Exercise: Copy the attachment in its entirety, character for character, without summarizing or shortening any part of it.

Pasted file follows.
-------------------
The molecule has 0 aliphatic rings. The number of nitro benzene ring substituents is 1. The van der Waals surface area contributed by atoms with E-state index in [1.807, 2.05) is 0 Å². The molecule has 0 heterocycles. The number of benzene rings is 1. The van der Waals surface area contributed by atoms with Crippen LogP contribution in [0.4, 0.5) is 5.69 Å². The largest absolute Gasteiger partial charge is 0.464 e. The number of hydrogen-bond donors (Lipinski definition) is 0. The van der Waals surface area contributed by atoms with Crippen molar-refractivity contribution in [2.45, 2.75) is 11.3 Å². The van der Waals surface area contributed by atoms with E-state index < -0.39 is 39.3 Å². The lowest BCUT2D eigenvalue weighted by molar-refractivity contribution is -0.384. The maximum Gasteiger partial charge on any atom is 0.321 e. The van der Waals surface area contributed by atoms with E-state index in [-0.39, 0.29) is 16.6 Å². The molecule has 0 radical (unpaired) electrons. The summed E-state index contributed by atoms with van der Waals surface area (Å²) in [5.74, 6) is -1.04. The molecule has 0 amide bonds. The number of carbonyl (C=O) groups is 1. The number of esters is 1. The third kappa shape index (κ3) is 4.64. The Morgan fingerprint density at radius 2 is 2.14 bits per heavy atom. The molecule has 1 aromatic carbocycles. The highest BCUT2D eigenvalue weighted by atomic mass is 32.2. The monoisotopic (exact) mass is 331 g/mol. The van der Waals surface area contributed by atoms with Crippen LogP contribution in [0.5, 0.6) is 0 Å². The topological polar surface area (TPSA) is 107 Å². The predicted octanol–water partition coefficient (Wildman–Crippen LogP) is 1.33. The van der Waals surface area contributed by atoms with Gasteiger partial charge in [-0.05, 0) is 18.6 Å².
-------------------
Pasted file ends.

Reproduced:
The molecule has 0 aliphatic rings. The number of nitro benzene ring substituents is 1. The van der Waals surface area contributed by atoms with E-state index in [1.807, 2.05) is 0 Å². The molecule has 0 heterocycles. The number of benzene rings is 1. The van der Waals surface area contributed by atoms with Crippen LogP contribution in [0.4, 0.5) is 5.69 Å². The largest absolute Gasteiger partial charge is 0.464 e. The number of hydrogen-bond donors (Lipinski definition) is 0. The van der Waals surface area contributed by atoms with Crippen molar-refractivity contribution in [2.45, 2.75) is 11.3 Å². The van der Waals surface area contributed by atoms with E-state index < -0.39 is 39.3 Å². The lowest BCUT2D eigenvalue weighted by molar-refractivity contribution is -0.384. The maximum Gasteiger partial charge on any atom is 0.321 e. The van der Waals surface area contributed by atoms with E-state index in [-0.39, 0.29) is 16.6 Å². The molecule has 0 radical (unpaired) electrons. The summed E-state index contributed by atoms with van der Waals surface area (Å²) in [5.74, 6) is -1.04. The molecule has 0 amide bonds. The number of carbonyl (C=O) groups is 1. The number of esters is 1. The third kappa shape index (κ3) is 4.64. The Morgan fingerprint density at radius 2 is 2.14 bits per heavy atom. The molecule has 1 aromatic carbocycles. The highest BCUT2D eigenvalue weighted by atomic mass is 32.2. The monoisotopic (exact) mass is 331 g/mol. The van der Waals surface area contributed by atoms with Crippen LogP contribution in [0.5, 0.6) is 0 Å². The topological polar surface area (TPSA) is 107 Å². The predicted octanol–water partition coefficient (Wildman–Crippen LogP) is 1.33. The van der Waals surface area contributed by atoms with Gasteiger partial charge in [-0.05, 0) is 18.6 Å².